India must balance GDP, climate goals with rising public debt

public debt
India's economic aspirations face a public debt reality check, raising questions about its growth and sustainability goals.

The International Monetary Fund has raised concerns about India’s public debt, warning that the combined debt of its Union and state governments could surpass 100% of its GDP in the medium term. The IMF noted the heightened long-term sustainability risks, exacerbated by the substantial investments needed for India’s climate change mitigation efforts. This warning comes just two months after the IMF acknowledged India’s high debt, comparable with China’s, but considered it less risky than its northern neighbour’s.

The IMF’s concerns about India’s public debt highlight a growing dilemma. While India needs significant investments in climate mitigation and infrastructure, its debt, projected to surpass 100% of GDP, could constrain its ability to respond to crises or implement counter-cyclical policies. This necessitates a delicate balancing act. India’s ambitious growth targets and climate goals needs to be pursued alongside prudent fiscal consolidation, including efficient spending and improved revenue collection. Ignoring the warning signs could jeopardise the long-term fiscal sustainability and limit India’s resilience to future shocks.

READ | COP28 shows glimmer of hope, but green tech innovation needs a boost

In its annual Article IV consultation report, the IMF emphasised the necessity for India to invest significantly in climate change mitigation while also preparing for climate-related stresses and natural disasters. The IMF recommended exploring new, preferably concessional, financing sources, increasing private sector investment, and implementing carbon pricing or equivalent measures. The IMF issues these reports as part of its surveillance role under the Articles of Agreement with member countries.

The IMF views India’s economic growth outlook as balanced, upgrading its medium-term potential growth rate to 6.3% from 6%, due to unexpected capital spending and increased employment. The Indian government is even more optimistic, aiming for a potential growth rate of 7-8%.

Soaring public debt

The current debt trajectory also raises questions about the sustainability of state finances. Several states struggle with high debt and interest burdens, which constrain their ability to invest in crucial sectors like healthcare and education. To break this cycle, India needs to re-evaluate the role of states in borrowing and prioritise investment in areas that generate long-term returns. Implementing stricter Fiscal Responsibility and Budget Management rules would be a crucial step. Additionally, exploring new financing avenues, like carbon pricing or concessional loans for climate projects, can help leverage India’s growth potential without exacerbating debt.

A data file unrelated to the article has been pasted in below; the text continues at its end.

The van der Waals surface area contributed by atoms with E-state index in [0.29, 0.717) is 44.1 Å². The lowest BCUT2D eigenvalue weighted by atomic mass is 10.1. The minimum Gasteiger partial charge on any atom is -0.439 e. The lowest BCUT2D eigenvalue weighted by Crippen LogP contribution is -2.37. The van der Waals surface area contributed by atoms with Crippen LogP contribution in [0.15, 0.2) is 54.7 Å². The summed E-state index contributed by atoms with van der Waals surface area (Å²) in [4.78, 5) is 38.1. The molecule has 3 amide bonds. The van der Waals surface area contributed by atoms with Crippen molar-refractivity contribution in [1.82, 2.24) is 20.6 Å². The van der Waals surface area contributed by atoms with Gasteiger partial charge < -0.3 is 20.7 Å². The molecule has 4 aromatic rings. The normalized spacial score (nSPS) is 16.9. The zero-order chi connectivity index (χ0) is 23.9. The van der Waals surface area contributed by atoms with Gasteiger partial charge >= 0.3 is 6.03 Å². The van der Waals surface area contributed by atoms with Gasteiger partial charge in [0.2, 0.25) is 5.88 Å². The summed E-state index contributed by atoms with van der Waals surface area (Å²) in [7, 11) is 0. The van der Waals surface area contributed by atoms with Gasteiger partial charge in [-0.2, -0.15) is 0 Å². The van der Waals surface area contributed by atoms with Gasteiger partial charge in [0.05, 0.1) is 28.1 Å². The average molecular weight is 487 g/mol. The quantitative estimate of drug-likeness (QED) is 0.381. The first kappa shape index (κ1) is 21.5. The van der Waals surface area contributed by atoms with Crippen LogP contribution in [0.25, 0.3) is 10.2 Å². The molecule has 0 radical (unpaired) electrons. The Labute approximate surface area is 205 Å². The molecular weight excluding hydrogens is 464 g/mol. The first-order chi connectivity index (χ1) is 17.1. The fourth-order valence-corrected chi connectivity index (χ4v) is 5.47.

India’s fiscal deficit and public debt have long been concerns. Pre-pandemic, its debt levels were among the highest in the developing world. With the 2024 general election approaching, the electoral budget cycle may further increase the debt ratio.

Previously, the IMF advised India to implement an ambitious medium-term fiscal consolidation plan. Comparing current levels to the pre-pandemic level of 75% in 2019, the IMF highlighted state-level risks, particularly in Punjab, Kerala, Rajasthan, and West Bengal, where high debt and financing needs result in significant interest burdens.

High debt levels limit India’s ability to implement counter-cyclical fiscal policies and respond to shocks. Despite IMF warnings, the Indian government remains undisturbed, arguing that sovereign debt risks are minimal since it ispredominantly in domestic currency. KV Subramanian, India’s executive director at the IMF, labeled the IMF’s concerns as excessive, noting that India’s public debt-to-GDP ratio has remained stable over the past two decades.

While the IMF urges fiscal prudence, India’s government should not ignore its unique challenges. The impact of imported inflation on a large population demands targeted interventions. Similarly, India’s foreign exchange interventions, though exceeding IMF’s expectations, might be necessary to safeguard its economic stability. Communication and transparency between India and the IMF are crucial to finding an optimal balance between addressing global economic risks and protecting India’s domestic needs.

The IMF also commented on India’s foreign exchange interventions, suggesting they may exceed necessary levels. However, a government official argued that the IMF fails to understand India’s domestic challenges, particularly the impact of imported inflation on its large population.

To address these issues, the IMF advises India to reduce primary deficits through various measures, including improving revenue collection and spending efficiency. The IMF also recommends strengthening India’s tax system, broadening the base for personal and corporate income taxes, and eliminating tax loopholes.

The government must reevaluate the state’s role, accelerate disinvestment processes, and enforce Fiscal Responsibility and Budget Management rules to control state borrowing. The IMF commends India’s increased public investments, emphasising their importance for growth, education, and healthcare. Looking ahead, India faces risks from a global economic slowdown, supply disruptions, and weather shocks, which could reignite inflation and lead to food export restrictions.